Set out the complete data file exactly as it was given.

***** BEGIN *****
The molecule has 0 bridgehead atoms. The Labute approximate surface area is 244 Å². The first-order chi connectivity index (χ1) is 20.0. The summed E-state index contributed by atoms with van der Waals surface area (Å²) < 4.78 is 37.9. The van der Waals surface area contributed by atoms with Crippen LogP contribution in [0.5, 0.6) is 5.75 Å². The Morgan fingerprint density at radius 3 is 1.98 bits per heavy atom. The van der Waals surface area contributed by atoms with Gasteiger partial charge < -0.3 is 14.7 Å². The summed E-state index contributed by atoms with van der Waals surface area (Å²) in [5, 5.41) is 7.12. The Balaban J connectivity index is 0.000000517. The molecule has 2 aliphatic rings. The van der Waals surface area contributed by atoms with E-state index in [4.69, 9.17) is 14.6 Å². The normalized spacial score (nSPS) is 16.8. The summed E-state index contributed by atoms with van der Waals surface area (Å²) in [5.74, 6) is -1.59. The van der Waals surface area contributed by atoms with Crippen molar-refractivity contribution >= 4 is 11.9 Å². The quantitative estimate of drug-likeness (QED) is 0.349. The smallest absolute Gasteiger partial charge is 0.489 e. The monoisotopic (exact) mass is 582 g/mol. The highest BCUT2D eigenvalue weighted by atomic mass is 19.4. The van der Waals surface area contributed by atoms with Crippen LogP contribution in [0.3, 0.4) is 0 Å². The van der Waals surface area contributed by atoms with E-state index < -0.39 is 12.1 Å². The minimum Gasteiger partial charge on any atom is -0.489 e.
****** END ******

The molecule has 0 bridgehead atoms. The Labute approximate surface area is 244 Å². The first-order chi connectivity index (χ1) is 20.0. The summed E-state index contributed by atoms with van der Waals surface area (Å²) < 4.78 is 37.9. The van der Waals surface area contributed by atoms with Crippen LogP contribution in [0.5, 0.6) is 5.75 Å². The Morgan fingerprint density at radius 3 is 1.98 bits per heavy atom. The van der Waals surface area contributed by atoms with Gasteiger partial charge < -0.3 is 14.7 Å². The summed E-state index contributed by atoms with van der Waals surface area (Å²) in [5, 5.41) is 7.12. The Balaban J connectivity index is 0.000000517. The molecule has 2 aliphatic rings. The van der Waals surface area contributed by atoms with E-state index in [4.69, 9.17) is 14.6 Å². The normalized spacial score (nSPS) is 16.8. The summed E-state index contributed by atoms with van der Waals surface area (Å²) in [5.74, 6) is -1.59. The van der Waals surface area contributed by atoms with Crippen molar-refractivity contribution >= 4 is 11.9 Å². The quantitative estimate of drug-likeness (QED) is 0.349. The smallest absolute Gasteiger partial charge is 0.489 e. The monoisotopic (exact) mass is 582 g/mol. The highest BCUT2D eigenvalue weighted by atomic mass is 19.4. The van der Waals surface area contributed by atoms with Crippen LogP contribution in [0.3, 0.4) is 0 Å². The van der Waals surface area contributed by atoms with E-state index < -0.39 is 12.1 Å². The minimum Gasteiger partial charge on any atom is -0.489 e.